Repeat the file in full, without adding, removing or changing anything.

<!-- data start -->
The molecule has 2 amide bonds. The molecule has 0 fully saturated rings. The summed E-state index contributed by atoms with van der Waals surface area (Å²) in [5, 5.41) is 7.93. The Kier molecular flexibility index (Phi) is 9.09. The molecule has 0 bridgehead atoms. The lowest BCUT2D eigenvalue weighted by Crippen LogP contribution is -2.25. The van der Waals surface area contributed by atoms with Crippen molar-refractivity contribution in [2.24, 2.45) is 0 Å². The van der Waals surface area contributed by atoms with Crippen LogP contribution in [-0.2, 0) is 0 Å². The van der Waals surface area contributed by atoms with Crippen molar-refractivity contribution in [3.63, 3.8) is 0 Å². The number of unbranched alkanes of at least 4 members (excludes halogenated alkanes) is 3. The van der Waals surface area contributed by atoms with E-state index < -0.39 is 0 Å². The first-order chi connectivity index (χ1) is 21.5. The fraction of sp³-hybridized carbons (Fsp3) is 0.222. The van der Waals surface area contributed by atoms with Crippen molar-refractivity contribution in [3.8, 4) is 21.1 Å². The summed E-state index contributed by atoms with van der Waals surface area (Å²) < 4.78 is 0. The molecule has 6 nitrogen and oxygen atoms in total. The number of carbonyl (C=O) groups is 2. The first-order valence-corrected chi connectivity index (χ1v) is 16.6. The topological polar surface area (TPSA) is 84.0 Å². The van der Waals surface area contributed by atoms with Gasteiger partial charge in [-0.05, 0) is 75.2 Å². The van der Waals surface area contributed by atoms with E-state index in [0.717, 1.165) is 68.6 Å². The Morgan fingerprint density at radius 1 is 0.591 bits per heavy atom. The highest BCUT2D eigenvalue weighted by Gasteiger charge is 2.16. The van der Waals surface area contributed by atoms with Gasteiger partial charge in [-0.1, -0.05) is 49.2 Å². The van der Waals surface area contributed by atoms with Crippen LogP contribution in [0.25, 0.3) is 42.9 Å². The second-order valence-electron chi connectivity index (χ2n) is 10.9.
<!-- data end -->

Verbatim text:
The molecule has 2 amide bonds. The molecule has 0 fully saturated rings. The summed E-state index contributed by atoms with van der Waals surface area (Å²) in [5, 5.41) is 7.93. The Kier molecular flexibility index (Phi) is 9.09. The molecule has 0 bridgehead atoms. The lowest BCUT2D eigenvalue weighted by Crippen LogP contribution is -2.25. The van der Waals surface area contributed by atoms with Crippen molar-refractivity contribution in [2.24, 2.45) is 0 Å². The van der Waals surface area contributed by atoms with Crippen LogP contribution in [-0.2, 0) is 0 Å². The van der Waals surface area contributed by atoms with Crippen molar-refractivity contribution in [3.63, 3.8) is 0 Å². The number of unbranched alkanes of at least 4 members (excludes halogenated alkanes) is 3. The van der Waals surface area contributed by atoms with E-state index < -0.39 is 0 Å². The first-order chi connectivity index (χ1) is 21.5. The fraction of sp³-hybridized carbons (Fsp3) is 0.222. The van der Waals surface area contributed by atoms with Crippen molar-refractivity contribution in [3.8, 4) is 21.1 Å². The summed E-state index contributed by atoms with van der Waals surface area (Å²) < 4.78 is 0. The molecule has 6 nitrogen and oxygen atoms in total. The number of carbonyl (C=O) groups is 2. The first-order valence-corrected chi connectivity index (χ1v) is 16.6. The topological polar surface area (TPSA) is 84.0 Å². The van der Waals surface area contributed by atoms with Gasteiger partial charge in [-0.05, 0) is 75.2 Å². The van der Waals surface area contributed by atoms with E-state index in [0.717, 1.165) is 68.6 Å². The Morgan fingerprint density at radius 1 is 0.591 bits per heavy atom. The highest BCUT2D eigenvalue weighted by Gasteiger charge is 2.16. The van der Waals surface area contributed by atoms with Gasteiger partial charge in [-0.1, -0.05) is 49.2 Å². The van der Waals surface area contributed by atoms with Crippen LogP contribution in [0.25, 0.3) is 42.9 Å². The second-order valence-electron chi connectivity index (χ2n) is 10.9.